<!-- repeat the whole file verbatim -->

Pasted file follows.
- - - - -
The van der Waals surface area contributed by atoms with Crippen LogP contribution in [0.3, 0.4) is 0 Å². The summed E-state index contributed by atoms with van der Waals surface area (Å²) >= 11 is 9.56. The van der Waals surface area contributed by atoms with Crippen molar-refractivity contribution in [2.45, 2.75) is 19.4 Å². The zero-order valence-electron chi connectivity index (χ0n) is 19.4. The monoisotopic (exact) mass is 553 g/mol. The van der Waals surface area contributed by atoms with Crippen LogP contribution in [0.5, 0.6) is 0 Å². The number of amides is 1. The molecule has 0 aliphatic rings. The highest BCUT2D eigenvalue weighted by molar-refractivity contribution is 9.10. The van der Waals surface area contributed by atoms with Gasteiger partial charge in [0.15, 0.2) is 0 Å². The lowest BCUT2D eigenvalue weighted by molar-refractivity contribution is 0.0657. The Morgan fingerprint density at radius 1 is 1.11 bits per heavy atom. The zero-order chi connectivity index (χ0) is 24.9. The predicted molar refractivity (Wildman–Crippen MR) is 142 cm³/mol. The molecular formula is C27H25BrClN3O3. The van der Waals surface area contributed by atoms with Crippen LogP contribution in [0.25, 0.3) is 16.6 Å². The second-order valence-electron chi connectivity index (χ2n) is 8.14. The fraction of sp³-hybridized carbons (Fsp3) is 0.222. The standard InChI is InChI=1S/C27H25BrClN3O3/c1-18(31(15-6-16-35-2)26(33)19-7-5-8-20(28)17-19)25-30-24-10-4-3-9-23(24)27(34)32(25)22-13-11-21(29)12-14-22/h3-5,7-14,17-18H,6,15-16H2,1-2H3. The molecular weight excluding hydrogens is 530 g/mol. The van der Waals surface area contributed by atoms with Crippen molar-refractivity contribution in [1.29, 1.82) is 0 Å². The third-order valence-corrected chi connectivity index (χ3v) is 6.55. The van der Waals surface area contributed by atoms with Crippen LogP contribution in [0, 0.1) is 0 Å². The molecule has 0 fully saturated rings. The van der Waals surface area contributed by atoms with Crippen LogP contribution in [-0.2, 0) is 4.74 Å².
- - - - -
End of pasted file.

The van der Waals surface area contributed by atoms with Crippen LogP contribution in [0.3, 0.4) is 0 Å². The summed E-state index contributed by atoms with van der Waals surface area (Å²) >= 11 is 9.56. The van der Waals surface area contributed by atoms with Crippen molar-refractivity contribution in [2.45, 2.75) is 19.4 Å². The zero-order valence-electron chi connectivity index (χ0n) is 19.4. The monoisotopic (exact) mass is 553 g/mol. The van der Waals surface area contributed by atoms with Crippen LogP contribution in [0.5, 0.6) is 0 Å². The number of amides is 1. The molecule has 0 aliphatic rings. The highest BCUT2D eigenvalue weighted by molar-refractivity contribution is 9.10. The van der Waals surface area contributed by atoms with Gasteiger partial charge in [0.15, 0.2) is 0 Å². The lowest BCUT2D eigenvalue weighted by molar-refractivity contribution is 0.0657. The Morgan fingerprint density at radius 1 is 1.11 bits per heavy atom. The zero-order chi connectivity index (χ0) is 24.9. The predicted molar refractivity (Wildman–Crippen MR) is 142 cm³/mol. The molecular formula is C27H25BrClN3O3. The van der Waals surface area contributed by atoms with Crippen LogP contribution in [0.25, 0.3) is 16.6 Å². The second-order valence-electron chi connectivity index (χ2n) is 8.14. The fraction of sp³-hybridized carbons (Fsp3) is 0.222. The standard InChI is InChI=1S/C27H25BrClN3O3/c1-18(31(15-6-16-35-2)26(33)19-7-5-8-20(28)17-19)25-30-24-10-4-3-9-23(24)27(34)32(25)22-13-11-21(29)12-14-22/h3-5,7-14,17-18H,6,15-16H2,1-2H3. The molecular weight excluding hydrogens is 530 g/mol. The van der Waals surface area contributed by atoms with Crippen molar-refractivity contribution in [1.29, 1.82) is 0 Å². The third-order valence-corrected chi connectivity index (χ3v) is 6.55. The van der Waals surface area contributed by atoms with Crippen LogP contribution in [0, 0.1) is 0 Å². The molecule has 0 fully saturated rings. The van der Waals surface area contributed by atoms with Crippen LogP contribution in [-0.2, 0) is 4.74 Å².